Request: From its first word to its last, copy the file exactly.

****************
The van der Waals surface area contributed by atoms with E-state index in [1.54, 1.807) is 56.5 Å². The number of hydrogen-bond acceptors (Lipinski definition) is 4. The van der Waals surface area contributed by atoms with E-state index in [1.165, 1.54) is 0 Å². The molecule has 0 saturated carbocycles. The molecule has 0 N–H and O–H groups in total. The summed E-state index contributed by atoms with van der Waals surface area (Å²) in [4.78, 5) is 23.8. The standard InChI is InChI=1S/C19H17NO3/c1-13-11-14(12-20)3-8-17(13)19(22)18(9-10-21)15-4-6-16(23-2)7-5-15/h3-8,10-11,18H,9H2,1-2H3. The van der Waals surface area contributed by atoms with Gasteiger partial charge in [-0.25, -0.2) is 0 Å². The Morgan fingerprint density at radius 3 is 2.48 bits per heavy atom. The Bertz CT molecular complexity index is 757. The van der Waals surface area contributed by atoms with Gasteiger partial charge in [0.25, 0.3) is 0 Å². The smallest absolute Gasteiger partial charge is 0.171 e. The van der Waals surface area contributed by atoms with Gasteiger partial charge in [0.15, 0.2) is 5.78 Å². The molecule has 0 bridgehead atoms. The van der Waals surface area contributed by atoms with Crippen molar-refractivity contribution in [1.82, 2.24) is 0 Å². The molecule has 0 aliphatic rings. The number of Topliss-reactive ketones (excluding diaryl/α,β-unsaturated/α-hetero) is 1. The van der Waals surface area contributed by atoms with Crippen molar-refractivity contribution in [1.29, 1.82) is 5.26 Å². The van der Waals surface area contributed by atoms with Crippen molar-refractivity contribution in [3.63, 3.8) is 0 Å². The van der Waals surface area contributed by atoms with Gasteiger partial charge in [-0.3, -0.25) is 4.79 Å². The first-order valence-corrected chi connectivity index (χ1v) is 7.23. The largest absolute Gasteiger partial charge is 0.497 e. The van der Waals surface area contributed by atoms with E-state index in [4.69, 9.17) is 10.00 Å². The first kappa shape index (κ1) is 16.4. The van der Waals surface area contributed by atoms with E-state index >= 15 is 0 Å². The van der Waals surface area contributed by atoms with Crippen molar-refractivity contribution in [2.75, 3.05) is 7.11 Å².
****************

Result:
The van der Waals surface area contributed by atoms with E-state index in [1.54, 1.807) is 56.5 Å². The number of hydrogen-bond acceptors (Lipinski definition) is 4. The van der Waals surface area contributed by atoms with E-state index in [1.165, 1.54) is 0 Å². The molecule has 0 saturated carbocycles. The molecule has 0 N–H and O–H groups in total. The summed E-state index contributed by atoms with van der Waals surface area (Å²) in [4.78, 5) is 23.8. The standard InChI is InChI=1S/C19H17NO3/c1-13-11-14(12-20)3-8-17(13)19(22)18(9-10-21)15-4-6-16(23-2)7-5-15/h3-8,10-11,18H,9H2,1-2H3. The van der Waals surface area contributed by atoms with Gasteiger partial charge in [-0.25, -0.2) is 0 Å². The Morgan fingerprint density at radius 3 is 2.48 bits per heavy atom. The Bertz CT molecular complexity index is 757. The van der Waals surface area contributed by atoms with Gasteiger partial charge in [0.25, 0.3) is 0 Å². The smallest absolute Gasteiger partial charge is 0.171 e. The van der Waals surface area contributed by atoms with Gasteiger partial charge in [0.15, 0.2) is 5.78 Å². The molecule has 0 bridgehead atoms. The van der Waals surface area contributed by atoms with Crippen molar-refractivity contribution in [1.82, 2.24) is 0 Å². The molecule has 0 aliphatic rings. The number of Topliss-reactive ketones (excluding diaryl/α,β-unsaturated/α-hetero) is 1. The van der Waals surface area contributed by atoms with Crippen molar-refractivity contribution in [1.29, 1.82) is 5.26 Å². The van der Waals surface area contributed by atoms with Crippen molar-refractivity contribution in [3.63, 3.8) is 0 Å². The van der Waals surface area contributed by atoms with Gasteiger partial charge in [-0.3, -0.25) is 4.79 Å². The first-order valence-corrected chi connectivity index (χ1v) is 7.23. The largest absolute Gasteiger partial charge is 0.497 e. The van der Waals surface area contributed by atoms with E-state index in [4.69, 9.17) is 10.00 Å². The first kappa shape index (κ1) is 16.4. The van der Waals surface area contributed by atoms with E-state index >= 15 is 0 Å². The van der Waals surface area contributed by atoms with Crippen molar-refractivity contribution in [2.75, 3.05) is 7.11 Å².